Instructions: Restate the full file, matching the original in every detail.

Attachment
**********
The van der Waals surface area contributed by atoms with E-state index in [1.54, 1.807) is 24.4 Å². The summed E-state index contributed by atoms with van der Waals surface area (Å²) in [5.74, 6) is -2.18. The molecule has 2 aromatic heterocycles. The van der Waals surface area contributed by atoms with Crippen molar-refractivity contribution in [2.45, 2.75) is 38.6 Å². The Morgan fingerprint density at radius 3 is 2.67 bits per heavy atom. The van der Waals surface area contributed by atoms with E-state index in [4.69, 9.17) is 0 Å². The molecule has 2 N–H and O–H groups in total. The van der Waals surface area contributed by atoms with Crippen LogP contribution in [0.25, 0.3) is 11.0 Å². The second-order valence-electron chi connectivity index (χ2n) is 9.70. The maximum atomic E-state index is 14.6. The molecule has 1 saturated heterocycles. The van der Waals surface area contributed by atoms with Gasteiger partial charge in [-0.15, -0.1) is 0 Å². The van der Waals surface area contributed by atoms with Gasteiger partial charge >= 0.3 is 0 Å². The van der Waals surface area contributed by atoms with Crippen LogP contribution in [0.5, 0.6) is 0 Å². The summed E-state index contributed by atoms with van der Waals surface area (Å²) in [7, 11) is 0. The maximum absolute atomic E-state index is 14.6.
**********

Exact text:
The van der Waals surface area contributed by atoms with E-state index in [1.54, 1.807) is 24.4 Å². The summed E-state index contributed by atoms with van der Waals surface area (Å²) in [5.74, 6) is -2.18. The molecule has 2 aromatic heterocycles. The van der Waals surface area contributed by atoms with Crippen molar-refractivity contribution in [2.45, 2.75) is 38.6 Å². The Morgan fingerprint density at radius 3 is 2.67 bits per heavy atom. The van der Waals surface area contributed by atoms with E-state index in [4.69, 9.17) is 0 Å². The molecule has 2 N–H and O–H groups in total. The van der Waals surface area contributed by atoms with Crippen LogP contribution in [0.25, 0.3) is 11.0 Å². The second-order valence-electron chi connectivity index (χ2n) is 9.70. The maximum atomic E-state index is 14.6. The molecule has 1 saturated heterocycles. The van der Waals surface area contributed by atoms with Gasteiger partial charge in [-0.15, -0.1) is 0 Å². The van der Waals surface area contributed by atoms with Gasteiger partial charge >= 0.3 is 0 Å². The van der Waals surface area contributed by atoms with Crippen LogP contribution in [0.5, 0.6) is 0 Å². The summed E-state index contributed by atoms with van der Waals surface area (Å²) in [7, 11) is 0. The maximum absolute atomic E-state index is 14.6.